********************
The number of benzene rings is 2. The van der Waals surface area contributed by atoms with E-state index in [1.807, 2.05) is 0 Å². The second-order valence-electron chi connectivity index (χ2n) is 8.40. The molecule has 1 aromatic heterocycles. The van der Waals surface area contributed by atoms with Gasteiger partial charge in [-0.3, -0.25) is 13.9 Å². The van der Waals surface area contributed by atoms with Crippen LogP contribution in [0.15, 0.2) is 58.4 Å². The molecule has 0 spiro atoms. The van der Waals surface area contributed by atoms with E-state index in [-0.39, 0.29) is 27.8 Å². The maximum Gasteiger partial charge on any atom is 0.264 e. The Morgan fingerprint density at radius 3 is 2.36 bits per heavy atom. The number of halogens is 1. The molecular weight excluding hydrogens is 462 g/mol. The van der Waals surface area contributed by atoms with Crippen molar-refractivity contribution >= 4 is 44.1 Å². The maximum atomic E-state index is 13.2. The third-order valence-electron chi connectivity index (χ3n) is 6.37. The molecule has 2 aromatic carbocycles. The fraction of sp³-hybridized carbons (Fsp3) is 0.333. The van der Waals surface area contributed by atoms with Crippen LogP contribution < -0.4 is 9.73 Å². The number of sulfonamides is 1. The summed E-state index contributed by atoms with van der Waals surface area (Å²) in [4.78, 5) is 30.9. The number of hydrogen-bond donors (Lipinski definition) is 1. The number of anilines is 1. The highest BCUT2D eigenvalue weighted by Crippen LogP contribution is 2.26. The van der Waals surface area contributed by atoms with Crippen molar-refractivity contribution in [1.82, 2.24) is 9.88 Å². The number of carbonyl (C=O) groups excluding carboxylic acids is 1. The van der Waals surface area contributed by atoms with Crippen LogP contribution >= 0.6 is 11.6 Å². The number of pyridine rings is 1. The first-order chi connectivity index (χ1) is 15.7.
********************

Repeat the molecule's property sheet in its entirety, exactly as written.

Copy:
The number of benzene rings is 2. The van der Waals surface area contributed by atoms with E-state index in [1.807, 2.05) is 0 Å². The second-order valence-electron chi connectivity index (χ2n) is 8.40. The molecule has 1 aromatic heterocycles. The van der Waals surface area contributed by atoms with Gasteiger partial charge in [-0.3, -0.25) is 13.9 Å². The van der Waals surface area contributed by atoms with Crippen LogP contribution in [0.15, 0.2) is 58.4 Å². The molecule has 0 spiro atoms. The van der Waals surface area contributed by atoms with E-state index in [-0.39, 0.29) is 27.8 Å². The maximum Gasteiger partial charge on any atom is 0.264 e. The Morgan fingerprint density at radius 3 is 2.36 bits per heavy atom. The number of halogens is 1. The molecular weight excluding hydrogens is 462 g/mol. The van der Waals surface area contributed by atoms with Crippen molar-refractivity contribution >= 4 is 44.1 Å². The maximum atomic E-state index is 13.2. The third-order valence-electron chi connectivity index (χ3n) is 6.37. The molecule has 2 aromatic carbocycles. The fraction of sp³-hybridized carbons (Fsp3) is 0.333. The van der Waals surface area contributed by atoms with Crippen LogP contribution < -0.4 is 9.73 Å². The number of sulfonamides is 1. The summed E-state index contributed by atoms with van der Waals surface area (Å²) in [4.78, 5) is 30.9. The number of hydrogen-bond donors (Lipinski definition) is 1. The number of anilines is 1. The highest BCUT2D eigenvalue weighted by Crippen LogP contribution is 2.26. The van der Waals surface area contributed by atoms with Crippen molar-refractivity contribution in [1.82, 2.24) is 9.88 Å². The number of carbonyl (C=O) groups excluding carboxylic acids is 1. The van der Waals surface area contributed by atoms with Crippen LogP contribution >= 0.6 is 11.6 Å². The number of pyridine rings is 1. The first-order chi connectivity index (χ1) is 15.7.